Percentages
It is important to be able to find simple percentages of a quantity. In order to make these calculations you mainly need to be able to divide by 10 and halve numbers.
The Multiplier
The multiplier is the single decimal value used to multiply the amount you are working with.
For the £360 example
If we want to make 75% of £360 we can convert the 75% into a MULTIPLIER.
75% = 75/100 = 0.75
Therefore 75% of £360 = 0.75 x £360 = £270
This multiplier method is vital for calculating REVERSE PERCENTAGES, so you must make sure you understand this concept.
Increasing a quantity using the Multiplier
If we increase a 70kg sack of rubble by 20%, the end result would be the original 70kg plus an extra 20%.
Thus the original 70kg = 100%
Increasing this by 20%, give us... 
To calculate the end value of our sack of rubble:
ORIGINAL + INCREASE = MULTIPLIER 100% + 20% = 120% Multiplier = 120% = 120/100 = 1.20 Increase in rubble = 1.20 x 70 = 84kg 
Further Examples
1. A salary of £22,000 increases by 5%, what is the new salary?
ORIGINAL + INCREASE = MULTIPLIER 100% + 5% = 105% Multiplier = 105% = 105/100 = 1.05 New salary = 1.05 x £22,000 = £23,100 
2. A bottle of 125ml tomato ketchup has 35% extra in it, what is the new volume?
ORIGINAL + INCREASE = MULTIPLIER 100% + 35% = 135% Multiplier = 135% = 135/100 = 1.35 New volume = 1.35 x 125 = 168.75ml 
Decreasing a quantity using the Multiplier
When decreasing, we start with the original 100% and SUBTRACT the percentage.
Examples
1. A jacket costing £60 is reduced by 25% in a sale. What is the sale price of the jacket?
REMEMBER: The jacket is reduced, therefore we subtract from 100%
ORIGINAL  REDUCTION = MULTIPLIER 100%  25% = 75% Multiplier = 75% = 75/100 = 0.75 Sale price = 0.75 x £60 = £45 
2. A car depreciates by 15% per year. If the car cost £12,000 how much will it be worth by the end of the first year?
NOTE: Depreciation is the value that is LOST from an item; therefore we always SUBTRACT this percentage.
ORIGINAL  REDUCTION = MULTIPLIER 100%  15% = 85% Multiplier = 85% = 85/100 = 0.85 Sale price = 0.85 x £12,000 = £10,200 
Reading the question carefully
When attempting percentage questions, look carefully at what is being asked. Is the FINAL VALUE required or the INCREASE/DECREASE of the amount?
Example 1
A laptop cost £340 + 15% VAT. How much is the VAT?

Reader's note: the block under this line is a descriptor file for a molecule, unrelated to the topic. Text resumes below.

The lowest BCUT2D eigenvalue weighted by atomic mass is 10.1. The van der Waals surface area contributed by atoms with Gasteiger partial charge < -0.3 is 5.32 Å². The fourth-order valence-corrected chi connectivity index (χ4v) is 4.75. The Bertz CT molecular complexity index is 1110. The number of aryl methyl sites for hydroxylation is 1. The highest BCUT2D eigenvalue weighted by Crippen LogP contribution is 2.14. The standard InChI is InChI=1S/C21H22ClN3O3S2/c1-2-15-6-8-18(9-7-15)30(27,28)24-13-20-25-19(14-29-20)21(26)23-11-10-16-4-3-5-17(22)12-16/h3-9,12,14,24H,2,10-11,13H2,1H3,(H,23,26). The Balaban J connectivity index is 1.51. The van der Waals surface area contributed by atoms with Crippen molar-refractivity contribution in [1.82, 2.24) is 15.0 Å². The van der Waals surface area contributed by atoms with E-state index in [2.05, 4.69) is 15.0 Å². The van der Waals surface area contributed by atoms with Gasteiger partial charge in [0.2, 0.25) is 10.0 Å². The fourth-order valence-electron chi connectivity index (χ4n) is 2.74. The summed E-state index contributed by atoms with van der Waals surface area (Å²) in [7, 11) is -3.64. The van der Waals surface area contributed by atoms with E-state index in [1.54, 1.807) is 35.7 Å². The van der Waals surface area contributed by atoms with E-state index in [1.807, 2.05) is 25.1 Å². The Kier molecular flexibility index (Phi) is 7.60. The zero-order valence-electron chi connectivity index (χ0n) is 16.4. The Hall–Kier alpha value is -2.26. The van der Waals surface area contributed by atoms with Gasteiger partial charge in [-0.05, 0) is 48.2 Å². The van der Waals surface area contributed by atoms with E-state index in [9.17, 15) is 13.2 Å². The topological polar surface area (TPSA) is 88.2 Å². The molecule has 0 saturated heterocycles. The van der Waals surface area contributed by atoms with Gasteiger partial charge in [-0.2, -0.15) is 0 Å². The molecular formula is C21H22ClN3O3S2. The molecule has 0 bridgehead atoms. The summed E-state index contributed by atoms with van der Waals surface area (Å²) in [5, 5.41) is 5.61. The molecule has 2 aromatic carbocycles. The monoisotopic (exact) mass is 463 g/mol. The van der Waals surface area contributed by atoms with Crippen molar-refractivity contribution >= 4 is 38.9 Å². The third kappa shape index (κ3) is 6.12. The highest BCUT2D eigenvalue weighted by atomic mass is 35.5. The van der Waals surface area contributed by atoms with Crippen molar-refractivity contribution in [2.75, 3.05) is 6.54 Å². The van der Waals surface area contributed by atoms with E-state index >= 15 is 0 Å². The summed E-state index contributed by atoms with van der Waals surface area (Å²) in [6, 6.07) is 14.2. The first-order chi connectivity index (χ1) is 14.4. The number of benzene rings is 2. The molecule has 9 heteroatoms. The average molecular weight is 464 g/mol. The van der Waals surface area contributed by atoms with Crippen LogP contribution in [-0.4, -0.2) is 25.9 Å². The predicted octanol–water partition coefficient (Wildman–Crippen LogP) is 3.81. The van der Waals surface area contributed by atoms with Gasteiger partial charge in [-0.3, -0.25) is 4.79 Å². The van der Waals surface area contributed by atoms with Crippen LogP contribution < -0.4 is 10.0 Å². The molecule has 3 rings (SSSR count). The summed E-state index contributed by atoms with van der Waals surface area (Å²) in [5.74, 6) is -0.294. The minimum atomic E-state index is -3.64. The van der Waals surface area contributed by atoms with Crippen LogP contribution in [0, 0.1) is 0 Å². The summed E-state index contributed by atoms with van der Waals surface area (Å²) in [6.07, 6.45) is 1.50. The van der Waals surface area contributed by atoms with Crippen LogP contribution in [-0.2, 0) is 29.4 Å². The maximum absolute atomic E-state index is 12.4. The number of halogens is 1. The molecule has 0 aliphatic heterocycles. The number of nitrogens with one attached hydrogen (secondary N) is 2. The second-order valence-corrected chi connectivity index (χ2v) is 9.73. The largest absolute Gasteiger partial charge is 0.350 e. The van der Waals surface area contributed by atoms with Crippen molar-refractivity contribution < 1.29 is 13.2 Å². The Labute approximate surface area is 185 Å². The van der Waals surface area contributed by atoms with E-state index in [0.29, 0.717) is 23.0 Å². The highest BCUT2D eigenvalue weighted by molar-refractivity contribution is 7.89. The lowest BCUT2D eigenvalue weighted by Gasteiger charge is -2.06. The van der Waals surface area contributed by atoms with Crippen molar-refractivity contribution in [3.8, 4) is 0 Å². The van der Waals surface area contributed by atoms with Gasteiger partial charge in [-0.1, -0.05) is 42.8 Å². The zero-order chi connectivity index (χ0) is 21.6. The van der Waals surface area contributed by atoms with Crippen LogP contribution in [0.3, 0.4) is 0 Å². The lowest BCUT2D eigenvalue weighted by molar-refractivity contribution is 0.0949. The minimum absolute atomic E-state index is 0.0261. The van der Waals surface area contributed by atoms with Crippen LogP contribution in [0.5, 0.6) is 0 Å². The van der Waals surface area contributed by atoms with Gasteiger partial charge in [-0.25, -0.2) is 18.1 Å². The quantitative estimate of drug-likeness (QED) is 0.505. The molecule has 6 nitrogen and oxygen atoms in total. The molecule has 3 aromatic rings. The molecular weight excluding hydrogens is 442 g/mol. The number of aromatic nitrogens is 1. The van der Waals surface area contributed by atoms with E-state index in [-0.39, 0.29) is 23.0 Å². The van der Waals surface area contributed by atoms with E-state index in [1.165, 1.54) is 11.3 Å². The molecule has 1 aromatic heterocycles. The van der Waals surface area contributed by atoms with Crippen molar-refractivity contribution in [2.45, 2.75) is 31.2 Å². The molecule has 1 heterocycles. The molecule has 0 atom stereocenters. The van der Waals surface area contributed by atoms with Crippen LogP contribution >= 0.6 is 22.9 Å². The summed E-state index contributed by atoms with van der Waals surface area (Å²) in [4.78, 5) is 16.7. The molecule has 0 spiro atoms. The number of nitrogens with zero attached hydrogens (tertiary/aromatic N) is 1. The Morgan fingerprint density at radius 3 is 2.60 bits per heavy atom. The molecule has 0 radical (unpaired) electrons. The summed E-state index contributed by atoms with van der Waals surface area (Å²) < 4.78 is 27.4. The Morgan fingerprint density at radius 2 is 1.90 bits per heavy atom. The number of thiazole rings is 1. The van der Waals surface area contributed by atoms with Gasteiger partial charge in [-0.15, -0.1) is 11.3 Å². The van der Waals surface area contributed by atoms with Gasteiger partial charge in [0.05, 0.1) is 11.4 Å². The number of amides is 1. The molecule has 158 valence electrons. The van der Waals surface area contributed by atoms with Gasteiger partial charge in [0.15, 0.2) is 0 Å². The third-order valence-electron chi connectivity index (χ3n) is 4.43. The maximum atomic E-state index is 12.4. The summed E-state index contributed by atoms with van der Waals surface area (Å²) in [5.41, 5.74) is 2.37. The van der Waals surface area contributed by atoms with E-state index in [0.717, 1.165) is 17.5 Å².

Method 1: £340 => 10% = £34 
Method 2: Laptop + VAT = 100% + 15% = 115% 
Example 2
A house cost £235,000 but lost 45% of its value in one year. How much did it lose?
Method 1: 

£235,000 => so, Therefore, 
10% = £23,500 40% = £94,000 (23,500 x 4) 5% = £11,750 (23,500 ÷ 2) 45% = £105,750 
Method 2: 

100% + 45% = 55% Multiplier = 55/100 = 0.55 Multiplier x House Cost = Current Value House Cost – Current Value = Value Lost £235,000  £129,250= £105,750 
Reverse Percentages
This method follows on from the multiplier method, but this time we DIVIDE by the multiplier.
The most common mistake for this method is when students do not read the question carefully and do not establish whether the question is asking for the ORIGINAL value or the NEW value.
Example 1
A dress is reduced by 20% in the January sale and now costs £180. What was the price of the dress in December?
Step 1:  
Establish the type of question first. This is a reverse percentage question as it requires the original value of the dress before the sale.  
Step 2:  
Establish the multiplier. A 20% reduction in the sale means the multiplier used was: 100%  20% = 80% Previously, we would have worked out the sale price as follows:
In this question the unknown quantity is the Original Price. Let the original price = x
Solving the equation for x, 
Example 2
My sofa costs £2,350 with VAT. What is the price before VAT to the nearest penny?
Step 1:  
This is a reverse percentage question because the original value is required.  
Step 2:  
The multiplier is 1.15 (100% + 15%) Let the original price = x
Solving the equation for x,